Cellist Thomas makes strongest impression in NSO’s romantic program 

Fri Nov 03, 2023 at 12:25 am

Camille Thomas performed Elgar’s Cello Concerto with Gustavo Gimeno conducting the National Symphony Orchestra Thursday night at the Kennedy Center. Photo: Derek Baker

“My days are in the yellow leaf,” wrote Lord Byron at the ripe old age of 36, himself riffing on Shakespeare’s Macbeth. Gustavo Gimeno, music director of the Toronto Symphony Orchestra, led an autumnal program with the National Symphony Orchestra Thursday night in the Kennedy Center Concert Hall. All three works came near the end of their composers’ lives.

Of course, what we think of as life’s twilight has changed considerably over the years. Byron was not even halfway to the age of Cuban-American composer Tania León, who turned 80 this year. Not only did she write this new piece, Pasajes, co-commissioned by the NSO and premiered last year, but she bounded onto the stage to receive the accolades of the audience at the end of it. Gimeno’s energetic conducting seemed to amplify the work’s accrued effect.

In her notes about the piece, León signaled that the title means more than just passages of music, but something like transitions or passageways. Opening with high-set violins undergirded by violas, the piece cycled through its large instrumentation like a set of variations or a concerto for orchestra, featuring different groups in succession. The first section for strings unfolded serenely, with slowly evolving changes in the manner of Morton Feldman.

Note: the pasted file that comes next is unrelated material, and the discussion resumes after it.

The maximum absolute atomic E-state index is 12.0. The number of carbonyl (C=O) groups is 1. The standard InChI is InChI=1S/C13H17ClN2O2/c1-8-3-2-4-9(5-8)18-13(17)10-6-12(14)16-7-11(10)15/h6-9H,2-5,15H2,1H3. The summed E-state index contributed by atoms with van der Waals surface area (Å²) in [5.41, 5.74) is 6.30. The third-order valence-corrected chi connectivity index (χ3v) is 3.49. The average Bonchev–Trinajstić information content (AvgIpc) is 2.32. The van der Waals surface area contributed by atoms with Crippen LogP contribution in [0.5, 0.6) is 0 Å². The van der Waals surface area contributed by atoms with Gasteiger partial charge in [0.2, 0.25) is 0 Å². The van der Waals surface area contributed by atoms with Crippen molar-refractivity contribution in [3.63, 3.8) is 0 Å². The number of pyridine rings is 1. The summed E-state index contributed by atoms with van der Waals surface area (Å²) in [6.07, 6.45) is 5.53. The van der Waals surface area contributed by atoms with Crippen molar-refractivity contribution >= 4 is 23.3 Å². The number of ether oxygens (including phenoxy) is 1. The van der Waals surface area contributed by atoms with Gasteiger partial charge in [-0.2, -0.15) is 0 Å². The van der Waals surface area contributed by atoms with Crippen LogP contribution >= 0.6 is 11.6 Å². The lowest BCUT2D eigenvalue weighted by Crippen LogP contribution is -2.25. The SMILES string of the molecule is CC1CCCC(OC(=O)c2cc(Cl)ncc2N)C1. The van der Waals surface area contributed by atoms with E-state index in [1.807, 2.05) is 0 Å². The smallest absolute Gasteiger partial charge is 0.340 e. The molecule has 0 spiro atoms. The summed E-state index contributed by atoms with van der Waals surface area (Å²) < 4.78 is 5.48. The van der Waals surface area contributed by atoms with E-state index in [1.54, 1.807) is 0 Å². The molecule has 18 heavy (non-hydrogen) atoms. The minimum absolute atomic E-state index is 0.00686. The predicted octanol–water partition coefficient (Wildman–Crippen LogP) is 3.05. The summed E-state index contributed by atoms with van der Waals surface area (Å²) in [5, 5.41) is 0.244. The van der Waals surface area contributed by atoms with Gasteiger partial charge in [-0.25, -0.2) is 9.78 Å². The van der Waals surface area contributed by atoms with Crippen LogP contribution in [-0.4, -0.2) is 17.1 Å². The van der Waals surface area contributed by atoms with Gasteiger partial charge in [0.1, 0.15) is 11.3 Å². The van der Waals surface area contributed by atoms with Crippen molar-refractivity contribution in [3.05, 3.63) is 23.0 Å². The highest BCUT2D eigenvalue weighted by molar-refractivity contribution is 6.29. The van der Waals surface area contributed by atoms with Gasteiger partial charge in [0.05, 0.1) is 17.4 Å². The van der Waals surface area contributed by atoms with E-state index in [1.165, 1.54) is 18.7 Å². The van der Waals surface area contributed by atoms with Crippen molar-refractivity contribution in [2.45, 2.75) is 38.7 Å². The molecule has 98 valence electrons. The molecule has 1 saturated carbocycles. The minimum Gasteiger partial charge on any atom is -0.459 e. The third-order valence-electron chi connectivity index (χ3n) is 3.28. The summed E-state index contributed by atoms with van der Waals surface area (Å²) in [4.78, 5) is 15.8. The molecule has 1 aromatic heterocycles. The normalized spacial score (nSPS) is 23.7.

Woodwinds entered next, activated by piano and harp, with many relying on flutter-tonguing to give an unusual edge to the sound. Brass, also flutter-tongued, came into the mix next, followed by the percussion. A surprise cadenza for timpani, played with panache by acting principal Scott Christian, led to the upbeat conclusion, rippling with trumpet fanfares and a loud battery of drums and other percussion. While perhaps not a masterpiece, León’s new work kep the attention and diverted the ear over its twelve minutes, with inventive shifts of texture and instrumentation.

Edward Elgar penned his Cello Concerto in his 60s, and its mournful nostalgic character may also be related to the timing of its 1919 premiere, just after the ruin of World War I. It would be his last major work, as he lost his creative energy after the death of his wife the following year.

Franco-Belgian cellist Camille Thomas made a noteworthy NSO debut in the solo part, playing from memory. Her oaky, resonant tone stood out boldly from the orchestra, with resonant power on the multi-stop opening chords, a sobbing quality on that plangent first theme, and brash, searing vitality on the virtuoso rising scale up to high E that brought in the loud orchestral response. She was generous with romantic seasoning, lingering over rubato and making extravagant portamenti between notes, on her 1730 “Feuermann” Stradivarius.